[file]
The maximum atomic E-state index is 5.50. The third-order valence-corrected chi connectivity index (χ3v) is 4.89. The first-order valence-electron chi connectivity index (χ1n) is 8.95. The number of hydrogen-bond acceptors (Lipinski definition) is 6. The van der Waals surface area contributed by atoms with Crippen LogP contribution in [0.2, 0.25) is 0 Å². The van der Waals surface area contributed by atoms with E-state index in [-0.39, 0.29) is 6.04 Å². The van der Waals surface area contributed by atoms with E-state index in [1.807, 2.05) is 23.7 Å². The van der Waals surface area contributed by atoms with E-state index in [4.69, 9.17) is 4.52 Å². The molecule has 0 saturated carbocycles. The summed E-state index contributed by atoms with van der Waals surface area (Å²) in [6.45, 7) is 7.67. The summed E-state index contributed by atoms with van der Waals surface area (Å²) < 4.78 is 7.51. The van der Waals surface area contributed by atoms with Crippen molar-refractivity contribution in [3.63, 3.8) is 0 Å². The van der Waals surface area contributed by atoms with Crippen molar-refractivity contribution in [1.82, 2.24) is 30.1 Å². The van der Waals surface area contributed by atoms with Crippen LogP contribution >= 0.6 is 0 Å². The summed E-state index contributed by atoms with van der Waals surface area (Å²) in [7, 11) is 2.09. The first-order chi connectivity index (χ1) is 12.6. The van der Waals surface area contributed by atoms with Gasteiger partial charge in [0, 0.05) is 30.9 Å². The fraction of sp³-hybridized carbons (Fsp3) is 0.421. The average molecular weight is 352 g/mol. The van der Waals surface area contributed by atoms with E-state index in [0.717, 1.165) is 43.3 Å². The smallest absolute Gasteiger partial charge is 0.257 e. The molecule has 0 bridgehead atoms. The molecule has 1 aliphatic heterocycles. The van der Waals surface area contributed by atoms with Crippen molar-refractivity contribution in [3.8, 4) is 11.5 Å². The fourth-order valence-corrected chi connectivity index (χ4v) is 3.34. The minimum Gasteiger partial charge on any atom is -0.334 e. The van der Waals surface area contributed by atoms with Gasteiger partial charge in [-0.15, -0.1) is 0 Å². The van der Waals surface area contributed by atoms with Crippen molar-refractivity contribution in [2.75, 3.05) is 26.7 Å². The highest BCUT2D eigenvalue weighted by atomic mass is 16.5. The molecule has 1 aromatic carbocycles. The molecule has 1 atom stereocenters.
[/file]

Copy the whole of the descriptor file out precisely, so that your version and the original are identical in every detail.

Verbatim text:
The maximum atomic E-state index is 5.50. The third-order valence-corrected chi connectivity index (χ3v) is 4.89. The first-order valence-electron chi connectivity index (χ1n) is 8.95. The number of hydrogen-bond acceptors (Lipinski definition) is 6. The van der Waals surface area contributed by atoms with Crippen LogP contribution in [0.2, 0.25) is 0 Å². The van der Waals surface area contributed by atoms with E-state index in [-0.39, 0.29) is 6.04 Å². The van der Waals surface area contributed by atoms with E-state index in [1.807, 2.05) is 23.7 Å². The van der Waals surface area contributed by atoms with E-state index in [4.69, 9.17) is 4.52 Å². The molecule has 0 saturated carbocycles. The summed E-state index contributed by atoms with van der Waals surface area (Å²) in [6.45, 7) is 7.67. The summed E-state index contributed by atoms with van der Waals surface area (Å²) < 4.78 is 7.51. The van der Waals surface area contributed by atoms with Crippen molar-refractivity contribution in [3.63, 3.8) is 0 Å². The van der Waals surface area contributed by atoms with Crippen molar-refractivity contribution in [1.82, 2.24) is 30.1 Å². The van der Waals surface area contributed by atoms with Crippen LogP contribution >= 0.6 is 0 Å². The summed E-state index contributed by atoms with van der Waals surface area (Å²) in [7, 11) is 2.09. The first-order chi connectivity index (χ1) is 12.6. The van der Waals surface area contributed by atoms with Gasteiger partial charge in [0, 0.05) is 30.9 Å². The fraction of sp³-hybridized carbons (Fsp3) is 0.421. The average molecular weight is 352 g/mol. The van der Waals surface area contributed by atoms with E-state index in [0.717, 1.165) is 43.3 Å². The smallest absolute Gasteiger partial charge is 0.257 e. The molecule has 0 bridgehead atoms. The molecule has 1 aliphatic heterocycles. The van der Waals surface area contributed by atoms with Crippen molar-refractivity contribution in [3.8, 4) is 11.5 Å². The fourth-order valence-corrected chi connectivity index (χ4v) is 3.34. The minimum Gasteiger partial charge on any atom is -0.334 e. The van der Waals surface area contributed by atoms with Gasteiger partial charge in [-0.15, -0.1) is 0 Å². The van der Waals surface area contributed by atoms with Crippen molar-refractivity contribution in [2.75, 3.05) is 26.7 Å². The highest BCUT2D eigenvalue weighted by atomic mass is 16.5. The molecule has 1 aromatic carbocycles. The molecule has 1 atom stereocenters.